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Proposed Rule

Air Plan Approval; WA; Infrastructure Requirements for the 2010 Sulfur Dioxide and 2015 Ozone Standards

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Environmental Protection Agency (EPA).


Proposed rule.


Whenever a new or revised National Ambient Air Quality Standard (NAAQS) is promulgated, the Clean Air Act (CAA) requires states to submit a plan for the implementation, maintenance, and enforcement of the standard, commonly referred to as infrastructure requirements. The Environmental Protection Agency (EPA) is proposing to approve Washington State Implementation Plan (SIP) submissions as meeting specific infrastructure requirements for the 2010 sulfur dioxide (SO2) and 2015 ozone NAAQS.


Comments must be received on or before June 25, 2020.


Submit your comments, identified by Docket ID No. EPA-R10-OAR-2019-0573 at Follow the online instructions for submitting comments. Once submitted, comments cannot be edited or removed from . The EPA may publish any comment received to its public docket. Do not submit electronically any information you consider to be Confidential Business Information (CBI) or other information whose disclosure is restricted by statute. Multimedia submissions (audio, video, etc.) must be accompanied by a written comment. The written comment is considered the official comment and should include discussion of all points you wish to make. The EPA will generally not consider comments or comment contents located outside of the primary submission (i.e. on the web, cloud, or other file sharing system). For additional submission methods, the full EPA public comment policy, information about CBI or multimedia submissions, and general guidance on making effective comments, please visit​dockets/​commenting-epa-dockets.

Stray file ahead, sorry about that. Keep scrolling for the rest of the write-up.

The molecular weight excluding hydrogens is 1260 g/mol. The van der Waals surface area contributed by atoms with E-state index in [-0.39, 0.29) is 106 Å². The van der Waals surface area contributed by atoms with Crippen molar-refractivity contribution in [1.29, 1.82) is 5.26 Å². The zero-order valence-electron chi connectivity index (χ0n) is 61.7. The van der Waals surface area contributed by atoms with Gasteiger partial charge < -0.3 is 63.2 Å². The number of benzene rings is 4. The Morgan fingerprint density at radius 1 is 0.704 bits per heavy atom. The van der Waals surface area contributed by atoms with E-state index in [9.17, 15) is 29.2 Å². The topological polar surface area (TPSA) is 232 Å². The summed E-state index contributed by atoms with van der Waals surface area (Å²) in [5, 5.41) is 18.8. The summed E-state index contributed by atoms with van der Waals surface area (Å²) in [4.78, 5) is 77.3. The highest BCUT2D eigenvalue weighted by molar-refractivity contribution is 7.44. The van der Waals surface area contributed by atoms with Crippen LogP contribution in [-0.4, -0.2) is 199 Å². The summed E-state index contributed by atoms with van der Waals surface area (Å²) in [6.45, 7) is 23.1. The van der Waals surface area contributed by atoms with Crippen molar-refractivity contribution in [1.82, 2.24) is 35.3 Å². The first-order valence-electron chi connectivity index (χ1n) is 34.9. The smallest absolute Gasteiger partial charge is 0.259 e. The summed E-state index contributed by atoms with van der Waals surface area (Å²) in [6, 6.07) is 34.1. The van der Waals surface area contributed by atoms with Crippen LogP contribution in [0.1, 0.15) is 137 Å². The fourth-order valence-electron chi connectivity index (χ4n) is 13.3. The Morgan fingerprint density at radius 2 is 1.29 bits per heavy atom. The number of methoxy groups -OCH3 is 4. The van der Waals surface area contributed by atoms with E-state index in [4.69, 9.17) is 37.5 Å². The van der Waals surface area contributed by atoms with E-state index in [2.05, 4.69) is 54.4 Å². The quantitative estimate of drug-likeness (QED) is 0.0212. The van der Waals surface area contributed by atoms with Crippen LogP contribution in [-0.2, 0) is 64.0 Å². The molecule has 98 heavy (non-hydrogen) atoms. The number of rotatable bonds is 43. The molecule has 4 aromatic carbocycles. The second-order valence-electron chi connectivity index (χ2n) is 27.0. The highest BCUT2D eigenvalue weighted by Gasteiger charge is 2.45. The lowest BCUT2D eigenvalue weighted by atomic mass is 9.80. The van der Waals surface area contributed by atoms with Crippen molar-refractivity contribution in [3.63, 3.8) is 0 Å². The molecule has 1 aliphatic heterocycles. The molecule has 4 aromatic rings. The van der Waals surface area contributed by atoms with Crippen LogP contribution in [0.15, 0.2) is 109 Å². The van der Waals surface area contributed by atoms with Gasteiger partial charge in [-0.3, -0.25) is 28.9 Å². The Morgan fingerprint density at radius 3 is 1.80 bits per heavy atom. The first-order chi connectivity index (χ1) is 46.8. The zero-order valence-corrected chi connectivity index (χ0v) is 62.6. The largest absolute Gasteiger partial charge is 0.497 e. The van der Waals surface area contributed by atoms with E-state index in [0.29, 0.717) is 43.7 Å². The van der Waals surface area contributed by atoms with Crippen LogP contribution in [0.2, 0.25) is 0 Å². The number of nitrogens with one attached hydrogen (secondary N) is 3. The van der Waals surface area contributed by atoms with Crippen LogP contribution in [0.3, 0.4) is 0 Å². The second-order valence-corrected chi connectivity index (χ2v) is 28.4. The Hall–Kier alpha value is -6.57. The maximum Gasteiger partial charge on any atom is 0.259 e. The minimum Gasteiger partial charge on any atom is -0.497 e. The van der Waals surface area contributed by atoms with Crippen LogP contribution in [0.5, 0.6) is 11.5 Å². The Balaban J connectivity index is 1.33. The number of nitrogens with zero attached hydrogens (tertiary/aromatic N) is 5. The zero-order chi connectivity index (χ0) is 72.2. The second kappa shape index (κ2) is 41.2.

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Jeff Hunt, EPA Region 10, 1200 Sixth Avenue—Suite 155, Seattle, WA 98101, at (206) 553-0256, or

End Further Info End Preamble Start Supplemental Information


Throughout this document whenever “we,” “us,” or “our” is used, it is intended to refer to the EPA. This SUPPLEMENTARY INFORMATION section is arranged as follows:

Table of Contents

I. Background

II. Infrastructure Elements

III. The EPA Approach to Review of Infrastructure SIP Submissions

IV. The EPA Evaluation

V. Proposed Action

VI. Statutory and Executive Orders Review

I. Background

On June 2, 2010, the EPA promulgated a revised primary SO2 NAAQS at 75 parts per billion, based on a three-year average of the annual 99th percentile of one-hour daily maximum concentrations (75 FR 35520). In 2015, the EPA promulgated a revision to the ozone NAAQS retaining the existing form of the standard (three-year average of the annual fourth-highest daily maximum 8-hour average concentration) but lowered the level of both the primary and secondary standards from 0.075 to 0.070 parts per million (80 FR 65292, October 26, 2015). On September 30, 2019, and as supplemented on April 3, 2020, the Washington Department of Ecology (Ecology) submitted SIP revisions to meet certain 2010 SO2 and 2015 ozone NAAQS infrastructure requirements. We note that Ecology previously submitted a SIP revision on February 7, 2018, addressing CAA section 110(a)(2)(D)(i)(I) (interstate transport prongs 1 and 2) for the 2010 SO2 and 2015 ozone NAAQS. We approved the February 7, 2018, SIP revision as meeting the CAA section 110(a)(2)(D)(i)(I) requirements for the 2015 ozone NAAQS on September 20, 2018 (83 FR 47568). We will address the CAA section 110(a)(2)(D)(i)(I) requirements for the 2010 SO2 NAAQS in a separate action.Start Printed Page 31422